I’m seeing a divergence in the bosses that PR people report to. And this has significant ramifications for your PR future.
Not the direct supervisor, but the chief who allocates resources among different teams at your employer or client. Might be the CMO or VP of Marketing, might be VP of Corp Comm.
Let’s start with the Old School Boss:
– Benefits of media coverage are taken as obvious
– Typically over 40
– Subscribe to NYT or WSJ or regional paper
– Heard of the Buzzfeeds or BizInsiders of the world but doesn’t consume them
And then there’s the New School Boss:
– Challenges media coverage with questions like, “How can we grow fastest?” “What do these media placements do for me?” “Why allocate budget for earned media when we can invest in more predictable advertising like FB and Google?”
– Often 40 or younger
– Graduated college with internet & email, smartphone in hand most of adult life
– Doesn’t usually subscribe to anything print
– Gets news from Google News, Apple News, open to new media brands
Which one do you have? How are you adapting to their point of view?
There are still a LOT of “Old School Bosses” out there. My experience is that more than half of bosses fit most of the criteria. People who work for them are challenged, but not around the core function they fulfill, earned media. There will still be “Old School Bosses” around in 5-10 years.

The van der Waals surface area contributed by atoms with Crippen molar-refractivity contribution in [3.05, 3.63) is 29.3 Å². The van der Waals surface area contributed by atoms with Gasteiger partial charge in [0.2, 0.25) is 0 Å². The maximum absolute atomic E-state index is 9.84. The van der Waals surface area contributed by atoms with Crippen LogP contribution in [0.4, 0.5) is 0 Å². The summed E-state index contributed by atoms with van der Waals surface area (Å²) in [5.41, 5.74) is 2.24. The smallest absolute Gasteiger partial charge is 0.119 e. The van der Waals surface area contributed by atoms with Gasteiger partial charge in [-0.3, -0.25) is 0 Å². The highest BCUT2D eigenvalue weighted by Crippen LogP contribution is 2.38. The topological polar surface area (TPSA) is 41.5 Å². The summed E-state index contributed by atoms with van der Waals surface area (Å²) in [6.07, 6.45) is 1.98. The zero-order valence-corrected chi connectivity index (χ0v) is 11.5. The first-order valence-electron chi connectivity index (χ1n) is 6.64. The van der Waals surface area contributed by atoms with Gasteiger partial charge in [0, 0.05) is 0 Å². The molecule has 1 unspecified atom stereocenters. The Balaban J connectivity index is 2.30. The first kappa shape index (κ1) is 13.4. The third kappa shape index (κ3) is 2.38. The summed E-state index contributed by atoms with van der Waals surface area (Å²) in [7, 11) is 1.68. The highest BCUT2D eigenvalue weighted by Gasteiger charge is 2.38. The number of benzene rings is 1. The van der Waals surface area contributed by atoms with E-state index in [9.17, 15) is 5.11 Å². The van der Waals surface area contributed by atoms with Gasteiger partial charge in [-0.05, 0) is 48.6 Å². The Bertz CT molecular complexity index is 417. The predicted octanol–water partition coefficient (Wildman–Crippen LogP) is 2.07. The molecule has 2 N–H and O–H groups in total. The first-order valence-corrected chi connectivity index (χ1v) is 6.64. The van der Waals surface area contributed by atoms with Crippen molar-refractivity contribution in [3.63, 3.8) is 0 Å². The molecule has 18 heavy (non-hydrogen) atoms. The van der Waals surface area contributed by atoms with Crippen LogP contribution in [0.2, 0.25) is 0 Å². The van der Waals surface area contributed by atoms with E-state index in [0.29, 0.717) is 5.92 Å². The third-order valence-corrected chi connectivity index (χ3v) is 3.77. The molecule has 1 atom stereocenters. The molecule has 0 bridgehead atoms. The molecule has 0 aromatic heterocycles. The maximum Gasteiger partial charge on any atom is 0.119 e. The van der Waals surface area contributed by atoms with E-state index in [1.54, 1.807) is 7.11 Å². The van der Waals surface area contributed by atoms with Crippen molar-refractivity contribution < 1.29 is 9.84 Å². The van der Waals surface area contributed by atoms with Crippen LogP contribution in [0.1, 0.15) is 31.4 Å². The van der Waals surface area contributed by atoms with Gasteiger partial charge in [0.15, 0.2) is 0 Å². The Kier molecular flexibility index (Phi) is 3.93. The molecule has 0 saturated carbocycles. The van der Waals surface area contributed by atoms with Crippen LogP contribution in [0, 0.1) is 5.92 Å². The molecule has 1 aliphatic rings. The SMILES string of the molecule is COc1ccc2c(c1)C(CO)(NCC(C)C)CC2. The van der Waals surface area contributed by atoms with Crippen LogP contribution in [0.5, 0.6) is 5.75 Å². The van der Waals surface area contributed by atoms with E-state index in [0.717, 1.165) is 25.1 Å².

But their numbers will increasingly dwindle.
The “New School Bosses” are taking over. Either maturing to fill the roles the Old Schoolers vacate by retirement, or even nudging them out. They will be the dominant influence in PR in the next 5-10 years.
So your time to adapt is now. Before you get a new boss who pulls the rug out from underneath you.
That’s why I’ve made the biggest enhancements to the Inner Circle in its nine-year history. We’re still THE place to refine and solidify your pitching expertise. And we also teach you how to integrate your media relations with other marketing disciplines to stay relevant.
P.S. You owe it to yourself to stay current on opportunities to grow. Check out what we’re doing inside the Inner Circle.
This article was originally published on May 30, 2019
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